After 19 years of civil war, the people of Angola were able to celebrate Christmas and New Year in peace, thanks to the accord signed on Nov 20 between the government and the rebel forces known as Unita (the National union for the total independence of Angola). In the capital city of Luanda and its suburban areas residents have been repairing and color-washing their dilapidated houses and shanty dwellings as confidence in the peace grows.
A UN Security Council resolution dispatched 500 unarmed UN personnel to monitor the ceasefire is a further step in the right direction for the implementation of the peace accord.
Meanwhile, one of the worst legacies of war in Angola is a generation of amputees. Innocent civilians are the main victims of antipersonnel mines that have been indiscriminately laid all over the country. The new and somewhat shaky peace does nothing to reduce the impact of these killers, designed as they are to stay active for decades.
The government has taken the first steps in the long and difficult process of demining by bringing in a British mine advisory which has located a few mine fields and started a demining program.
It is estimated that there are more than nine million anti-personnel mines sown over Angolas 1,246,700 square kilometers second only to Afghanistan, where more than 10 million mines have been indiscriminately laid by combatants. Even though Unita is said to be keeping its combined armed forces of approximately 200,000 rebel forces who are yet to be disarmed and quartered. It is generally accepted that the combatants fire power has been greatly subdued by the peace accord, except for occasional allegations of skirmishes. Bur anti-personnel mines continue to take their tolls with reports of 100 150 people maimed and several killed each month, as civilians venture into their fields or into forests for firewood or timber to repair houses.
Anti-personnel mines were designed to disable the enemy, thereby introducing an element of fear to advancing armies. They are also designed to protect installations, army facilities, demilitarized zones and national borders. Since 1945, however, they have been used as strategic offensive weapons to control civilian populations.
There an estimated 300 models of anti-personnel mines, all designed to maim or kill by and igniting fragmentation due to foot pressure, which normally leads to amputation of the limbs. In rural areas, few victims die mostly as a result of profuse bleeding and lack of medical facilities. Normally the limbs affected have to be amputated and replaced with artificial limbs.
Demining is said to very difficult because the ordinance factories which manufacture anti-personnel mines often change their designs and materials. Plastics have largely replaced metal and in some instances, no metal is used in their manufacture and their chances of detection is simply not possible. They are also becoming smaller and cheaper now, costing less than (Thai) B.75 per mine which is another factor for their widespread uses on roads, bridges, agricultural land, forests and other public places used by civilians.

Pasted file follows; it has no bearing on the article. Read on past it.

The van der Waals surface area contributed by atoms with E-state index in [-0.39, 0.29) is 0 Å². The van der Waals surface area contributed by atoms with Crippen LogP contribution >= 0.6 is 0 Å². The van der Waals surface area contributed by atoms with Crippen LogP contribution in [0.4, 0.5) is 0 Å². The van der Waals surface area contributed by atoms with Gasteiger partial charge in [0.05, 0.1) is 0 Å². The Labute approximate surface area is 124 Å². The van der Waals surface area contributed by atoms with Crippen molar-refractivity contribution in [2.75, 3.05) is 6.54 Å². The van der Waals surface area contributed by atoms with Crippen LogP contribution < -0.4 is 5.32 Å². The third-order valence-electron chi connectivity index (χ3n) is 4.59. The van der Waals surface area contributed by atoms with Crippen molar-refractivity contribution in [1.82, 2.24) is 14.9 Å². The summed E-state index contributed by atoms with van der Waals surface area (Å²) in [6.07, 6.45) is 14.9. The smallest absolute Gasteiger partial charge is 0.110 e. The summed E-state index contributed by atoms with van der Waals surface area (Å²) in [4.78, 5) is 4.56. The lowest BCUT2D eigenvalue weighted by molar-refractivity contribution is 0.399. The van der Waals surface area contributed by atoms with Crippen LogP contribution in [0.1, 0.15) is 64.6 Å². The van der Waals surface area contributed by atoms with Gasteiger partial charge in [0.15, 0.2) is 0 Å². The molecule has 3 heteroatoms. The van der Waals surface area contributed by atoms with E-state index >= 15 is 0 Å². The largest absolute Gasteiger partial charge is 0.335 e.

The International Committee for the Red Cross Society, which is the chief proponent of international measures to curb anti-personnel mines, said in a recent statement: The problem is exacerbated by the fact that it is extremely difficult to remove mines. Modern plastic mines are virtually undetectable and their removal is painstaking slow and a very dangerous operation. For example, it has been estimated that with the present methods, it could take more than 4,300 years to clear 20 per cent of the land in Afghanistan. In 10 months of demining operations in Kuwait following the Gulf War, 84 specialists were killed. A number of areas are so difficult t clear that they have simply been cordoned off and cannot be used again.
The United Nations adopted a land mine protocol the Inhumane Weapons Convention and Protocol II in 1980, but to it, now only 39 countries have become signatories to the protocol which is envisaged to safeguard the civilian population in warfare from the dangers of antipersonnel mines. Initiatives taken in February last year, and expected to be finalized in 1995, will revise the 1980 convention to define more carefully these weapons and control their use or ban their manufacture and use altogether.
Since 1989, the United Nations has taken up the responsibility of demining following internal conflicts. The mining program consists of mine-awareness and a clearance training; minefield surveys; planning, management and clearance.
The search of mines has already started in Angola. Demining experts are training a group of Angolans to prepare them for the demining program and the government has decided to support a prevention program which will focus on identifying the worst minefields.
Meanwhile, the social impact of mine victims, many of them young amputees, is traumatic and training is needed to get them back into the mainstream of the society. One hospital near Luanda makes prostheses, but it cant hope to meet the growing demand.
The government, with the help of international agencies and nongovernmental organizations is sparing no effort to meet the new post-war challenges of the mines.